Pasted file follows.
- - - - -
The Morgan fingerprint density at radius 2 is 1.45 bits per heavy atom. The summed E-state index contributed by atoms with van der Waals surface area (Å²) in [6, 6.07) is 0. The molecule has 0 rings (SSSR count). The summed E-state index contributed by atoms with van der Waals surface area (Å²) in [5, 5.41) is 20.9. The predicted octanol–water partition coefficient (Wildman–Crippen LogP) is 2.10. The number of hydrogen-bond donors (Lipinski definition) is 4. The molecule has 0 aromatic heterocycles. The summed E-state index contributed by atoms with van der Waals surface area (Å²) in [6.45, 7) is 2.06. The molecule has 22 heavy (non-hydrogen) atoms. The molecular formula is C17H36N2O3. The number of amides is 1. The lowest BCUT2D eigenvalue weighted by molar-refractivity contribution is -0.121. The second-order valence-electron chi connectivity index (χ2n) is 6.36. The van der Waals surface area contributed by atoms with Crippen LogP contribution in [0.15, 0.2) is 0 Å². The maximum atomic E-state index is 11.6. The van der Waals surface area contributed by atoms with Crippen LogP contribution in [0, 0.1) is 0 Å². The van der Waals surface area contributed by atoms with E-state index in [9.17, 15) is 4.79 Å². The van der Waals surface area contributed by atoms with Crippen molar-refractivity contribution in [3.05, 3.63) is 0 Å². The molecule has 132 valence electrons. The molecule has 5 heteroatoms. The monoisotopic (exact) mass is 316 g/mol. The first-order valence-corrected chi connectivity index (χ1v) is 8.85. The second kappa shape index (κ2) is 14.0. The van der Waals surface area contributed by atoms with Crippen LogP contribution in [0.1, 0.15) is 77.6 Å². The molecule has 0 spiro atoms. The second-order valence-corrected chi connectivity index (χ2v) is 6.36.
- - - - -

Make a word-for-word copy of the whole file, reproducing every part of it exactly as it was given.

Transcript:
The Morgan fingerprint density at radius 2 is 1.45 bits per heavy atom. The summed E-state index contributed by atoms with van der Waals surface area (Å²) in [6, 6.07) is 0. The molecule has 0 rings (SSSR count). The summed E-state index contributed by atoms with van der Waals surface area (Å²) in [5, 5.41) is 20.9. The predicted octanol–water partition coefficient (Wildman–Crippen LogP) is 2.10. The number of hydrogen-bond donors (Lipinski definition) is 4. The molecule has 0 aromatic heterocycles. The summed E-state index contributed by atoms with van der Waals surface area (Å²) in [6.45, 7) is 2.06. The molecule has 22 heavy (non-hydrogen) atoms. The molecular formula is C17H36N2O3. The number of amides is 1. The lowest BCUT2D eigenvalue weighted by molar-refractivity contribution is -0.121. The second-order valence-electron chi connectivity index (χ2n) is 6.36. The van der Waals surface area contributed by atoms with Crippen LogP contribution in [0.15, 0.2) is 0 Å². The maximum atomic E-state index is 11.6. The van der Waals surface area contributed by atoms with Crippen LogP contribution in [0, 0.1) is 0 Å². The van der Waals surface area contributed by atoms with E-state index in [9.17, 15) is 4.79 Å². The van der Waals surface area contributed by atoms with Crippen molar-refractivity contribution in [3.05, 3.63) is 0 Å². The molecule has 132 valence electrons. The molecule has 5 heteroatoms. The monoisotopic (exact) mass is 316 g/mol. The first-order valence-corrected chi connectivity index (χ1v) is 8.85. The second kappa shape index (κ2) is 14.0. The van der Waals surface area contributed by atoms with Crippen LogP contribution in [0.1, 0.15) is 77.6 Å². The molecule has 0 spiro atoms. The second-order valence-corrected chi connectivity index (χ2v) is 6.36.